The latest research study indicates that manufacturing competence is significantly important not just because of improvement of efficiency, but also for new product design and customer acquisition. In this scenario, the different ways of integrating supplier functions into the main manufacturing processes can be simply defined as manufacture outsourcing.
It is said, manufacturing strategies should bring competitive advantage to organisations in terms of the desired quality, delivery ability, cost levels and flexibility improvements (Brown, 1996; Hill, 2000). Other important areas may be an efficient supply process and active participation in the new product development process by both manufacturer and supplier (Swink, 1999). Therefore, in manufacturing, it is apparent that products, processes and the supply chain are the three major areas of concern for success and future innovation.
According to Sameer & Kristoffer (2008), outsourcing manufacturing abroad has become general to major world class companies to small businesses at present and this move provides organisations with access to new capacity, capabilities, skills, and technologies.
New product development process (NDP)
Once the business is set up several authors claim it is important to make sure the design and manufacturing integration process is streamlined as planned. It is identified the NPD process generally has two major challenges such as providing new or improved functionality and providing more efficient production of products. Therefore, the manufacturer must make sure the new products to process technology is match and effective. This can be achieved by closely integrating the design and the manufacturing function at an early stage of the new product development process (Brown, 1996).
Because of extremely low labor rates, U.S. and European companies seem eager to move manufacturing and assembly offshore. But the White Paper (Improved Product Design Practices, 2004) argues, many have not understood the significant potential for cost savings during the design phase of their products. It explains best time to find cost reductions is during the design stage, not during manufacturing or assembly. This is because design for manufacture and assembly have shown repeatedly over the years that most of the cost of a product is fixed during design.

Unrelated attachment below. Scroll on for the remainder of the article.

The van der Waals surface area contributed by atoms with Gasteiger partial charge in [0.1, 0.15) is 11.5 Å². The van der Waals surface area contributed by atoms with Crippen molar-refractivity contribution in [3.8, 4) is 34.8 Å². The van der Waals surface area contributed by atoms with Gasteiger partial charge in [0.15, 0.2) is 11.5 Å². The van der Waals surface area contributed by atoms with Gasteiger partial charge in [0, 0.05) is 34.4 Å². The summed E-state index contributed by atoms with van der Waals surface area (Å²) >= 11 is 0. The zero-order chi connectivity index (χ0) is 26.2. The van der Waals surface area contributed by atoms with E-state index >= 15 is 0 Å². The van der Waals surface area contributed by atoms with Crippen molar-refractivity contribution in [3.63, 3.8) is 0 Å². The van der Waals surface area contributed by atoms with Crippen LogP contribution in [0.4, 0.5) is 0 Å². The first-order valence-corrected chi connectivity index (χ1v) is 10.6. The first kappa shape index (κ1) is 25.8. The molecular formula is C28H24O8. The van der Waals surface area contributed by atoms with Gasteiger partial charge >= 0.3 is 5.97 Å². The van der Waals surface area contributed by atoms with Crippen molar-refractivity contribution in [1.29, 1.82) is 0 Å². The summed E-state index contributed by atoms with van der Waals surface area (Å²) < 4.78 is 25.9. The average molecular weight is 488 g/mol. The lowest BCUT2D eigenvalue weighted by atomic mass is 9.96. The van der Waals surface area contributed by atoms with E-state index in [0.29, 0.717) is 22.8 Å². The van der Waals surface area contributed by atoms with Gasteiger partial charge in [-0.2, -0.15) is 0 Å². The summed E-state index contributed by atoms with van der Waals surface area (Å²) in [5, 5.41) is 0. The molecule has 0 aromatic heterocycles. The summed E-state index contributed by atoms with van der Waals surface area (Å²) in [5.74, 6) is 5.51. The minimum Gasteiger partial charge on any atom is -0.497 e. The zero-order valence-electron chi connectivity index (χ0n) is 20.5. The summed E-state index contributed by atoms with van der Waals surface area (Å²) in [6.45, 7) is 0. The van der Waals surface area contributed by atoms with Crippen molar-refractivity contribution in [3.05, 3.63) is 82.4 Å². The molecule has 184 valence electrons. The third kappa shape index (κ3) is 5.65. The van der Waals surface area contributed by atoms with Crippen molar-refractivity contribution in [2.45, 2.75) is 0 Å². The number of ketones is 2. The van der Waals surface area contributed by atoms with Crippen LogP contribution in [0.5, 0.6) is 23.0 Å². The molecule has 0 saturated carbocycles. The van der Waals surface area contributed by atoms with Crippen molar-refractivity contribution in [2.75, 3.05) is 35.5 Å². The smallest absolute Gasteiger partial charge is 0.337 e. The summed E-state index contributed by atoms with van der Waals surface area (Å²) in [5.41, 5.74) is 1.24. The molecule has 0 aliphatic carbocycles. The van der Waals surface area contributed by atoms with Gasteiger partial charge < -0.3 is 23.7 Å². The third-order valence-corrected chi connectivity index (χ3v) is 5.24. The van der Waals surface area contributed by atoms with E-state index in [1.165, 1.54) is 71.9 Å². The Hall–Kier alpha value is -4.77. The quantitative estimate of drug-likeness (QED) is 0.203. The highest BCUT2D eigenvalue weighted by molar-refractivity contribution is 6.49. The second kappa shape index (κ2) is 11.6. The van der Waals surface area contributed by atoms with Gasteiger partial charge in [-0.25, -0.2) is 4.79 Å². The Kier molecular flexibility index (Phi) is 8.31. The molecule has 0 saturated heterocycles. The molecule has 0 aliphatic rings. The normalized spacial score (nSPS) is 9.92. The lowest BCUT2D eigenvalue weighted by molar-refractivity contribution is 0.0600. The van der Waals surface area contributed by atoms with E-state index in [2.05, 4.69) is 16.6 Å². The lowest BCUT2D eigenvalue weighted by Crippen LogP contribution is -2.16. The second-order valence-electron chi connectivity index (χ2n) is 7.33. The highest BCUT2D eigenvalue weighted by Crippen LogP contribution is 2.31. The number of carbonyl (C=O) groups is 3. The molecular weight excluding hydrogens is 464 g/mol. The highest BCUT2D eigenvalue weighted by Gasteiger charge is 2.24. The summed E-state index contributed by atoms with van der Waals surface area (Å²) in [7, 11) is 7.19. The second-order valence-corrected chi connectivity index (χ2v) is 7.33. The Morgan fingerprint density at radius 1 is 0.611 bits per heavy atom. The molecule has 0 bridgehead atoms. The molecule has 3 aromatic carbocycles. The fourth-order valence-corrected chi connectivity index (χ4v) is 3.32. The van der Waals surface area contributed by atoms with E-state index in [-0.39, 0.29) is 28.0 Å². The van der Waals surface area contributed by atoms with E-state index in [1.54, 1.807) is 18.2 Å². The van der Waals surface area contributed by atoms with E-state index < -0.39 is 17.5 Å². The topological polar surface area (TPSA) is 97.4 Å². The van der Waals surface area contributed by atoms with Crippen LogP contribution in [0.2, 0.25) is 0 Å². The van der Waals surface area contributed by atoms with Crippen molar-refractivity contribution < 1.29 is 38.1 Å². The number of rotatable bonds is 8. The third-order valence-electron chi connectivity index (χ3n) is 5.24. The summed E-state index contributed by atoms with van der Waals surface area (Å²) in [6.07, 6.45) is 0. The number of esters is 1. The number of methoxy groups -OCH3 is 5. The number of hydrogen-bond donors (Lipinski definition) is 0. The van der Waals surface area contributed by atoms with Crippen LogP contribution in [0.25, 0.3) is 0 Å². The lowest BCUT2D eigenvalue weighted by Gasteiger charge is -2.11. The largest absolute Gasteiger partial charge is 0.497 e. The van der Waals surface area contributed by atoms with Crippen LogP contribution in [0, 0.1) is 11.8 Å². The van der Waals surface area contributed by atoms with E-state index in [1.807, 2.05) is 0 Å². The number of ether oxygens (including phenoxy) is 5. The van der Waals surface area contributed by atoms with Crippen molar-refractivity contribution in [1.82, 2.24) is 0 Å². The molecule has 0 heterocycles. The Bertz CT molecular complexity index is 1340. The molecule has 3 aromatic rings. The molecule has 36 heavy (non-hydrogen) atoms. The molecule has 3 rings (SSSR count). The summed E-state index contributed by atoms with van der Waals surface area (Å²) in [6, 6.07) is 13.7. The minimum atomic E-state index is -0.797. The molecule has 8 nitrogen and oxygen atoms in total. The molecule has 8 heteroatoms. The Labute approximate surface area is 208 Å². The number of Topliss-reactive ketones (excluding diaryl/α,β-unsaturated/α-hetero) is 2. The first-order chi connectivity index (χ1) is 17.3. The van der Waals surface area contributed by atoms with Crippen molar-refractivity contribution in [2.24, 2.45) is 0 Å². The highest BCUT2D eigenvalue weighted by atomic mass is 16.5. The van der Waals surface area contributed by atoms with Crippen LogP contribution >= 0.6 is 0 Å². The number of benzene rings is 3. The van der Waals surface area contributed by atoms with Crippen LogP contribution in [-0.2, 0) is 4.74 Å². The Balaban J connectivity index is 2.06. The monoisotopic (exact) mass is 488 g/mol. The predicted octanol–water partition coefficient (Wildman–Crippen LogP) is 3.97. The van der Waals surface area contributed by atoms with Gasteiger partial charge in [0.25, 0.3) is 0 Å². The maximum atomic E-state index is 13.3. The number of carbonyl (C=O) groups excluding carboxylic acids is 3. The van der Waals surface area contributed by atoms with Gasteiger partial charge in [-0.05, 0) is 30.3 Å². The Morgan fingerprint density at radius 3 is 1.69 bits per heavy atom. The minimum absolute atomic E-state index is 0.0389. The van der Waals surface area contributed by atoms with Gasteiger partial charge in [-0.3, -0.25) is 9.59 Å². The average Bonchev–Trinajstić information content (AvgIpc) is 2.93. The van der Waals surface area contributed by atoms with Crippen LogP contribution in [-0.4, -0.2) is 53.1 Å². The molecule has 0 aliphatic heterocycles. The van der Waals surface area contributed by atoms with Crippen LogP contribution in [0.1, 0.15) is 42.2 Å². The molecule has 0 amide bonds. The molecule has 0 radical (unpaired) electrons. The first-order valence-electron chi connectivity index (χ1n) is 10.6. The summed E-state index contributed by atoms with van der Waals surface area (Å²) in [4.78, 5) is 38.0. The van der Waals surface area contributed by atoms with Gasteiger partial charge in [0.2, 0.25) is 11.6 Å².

The white Paper further mentions, often the cost benefits are calculated solely on the basis of the incredibly low labor cost. The other costs, both tangible and intangible, are rarely taken into consideration because they are not allocated to the actual product but are paid for by the corporation from various other budgets.
However, in outsourcing business, manufacturers may risk overrating the value of wage savings, and underestimating the inventory, obsolescence, intellectual property, and currency risks that may be associated with outsourcing. Therefore, it is advisable for the manufacturer consider the following costs during the planing stage to minimise the risks associated.
tangible costs: shipping, inventory, exchange rates, tariffs, and taxes;
intangible costs: political/economic risks, management and control costs, and restrictions in the ability to implement truly lean manufacturing processes throughout the supply chain;
total cost of ownership: for example repairs, maintenance, warranty, training, operating, inventory carrying, contract administration, and downtime costs associated with equipment. (Disposal and environmental clean-up at the end of product life may also need to be factored in)( Manufacturing Outsourcing, 2011).
Common reasons why outsourcing fails according to Paconsulting include:
- insufficient interface management;
- outsourcing of non-optimised and immature processes;
- poor supply chain risk management in areas such as security of supply, safety and sustainability adherence;
- lack of financial transparency;
- an imbalance in the benefits to the parties involved.
How to overcome
Global access to low-cost manufacturing processes is a complex undertaking, which often requires careful planning, strong partnerships, supply chain integration and challenges of managing operations over great distances. Core competencies give business a value-adding, sustainable and defend-able position in the value chain. The manufacturers must make sure even-though the process is outsourced, the process is carefully managed including branding, sales channel dominance, access to raw materials, technological dominance backed up by intellectual property rights and the ability to coordinate the value network (Paconsulting ,2016).
Businesses often outsource manufacturing processes with the aim of making reducing costs. In fact, it looks, more realistic goals are to secure the ability to:
- offer product variety;
- newer technological capabilities and flexibility;
- manage effectively and reduce complexity;
- reduce costs while enhancing innovation;
- bring further investments.
However, identifying and mitigating key risks in advance will increase the chances of a successful manufacturing outsourcing. It is a strategic decision with long-term implications for any business and should be handled effectively to win.
Brown, S. (1996), Strategic Manufacturing for Competitive Advantage. Prentice Hall Europe, Hertfordshire
Hill, T. (2000), Manufacturing Strategy – Text and Cases. Palgrave, New York.
Swink, M. (1999), Threats to new product manufacturability and the effects of development team integration process,. Journal of Operations Management, Vol. 17, pp. 691-709.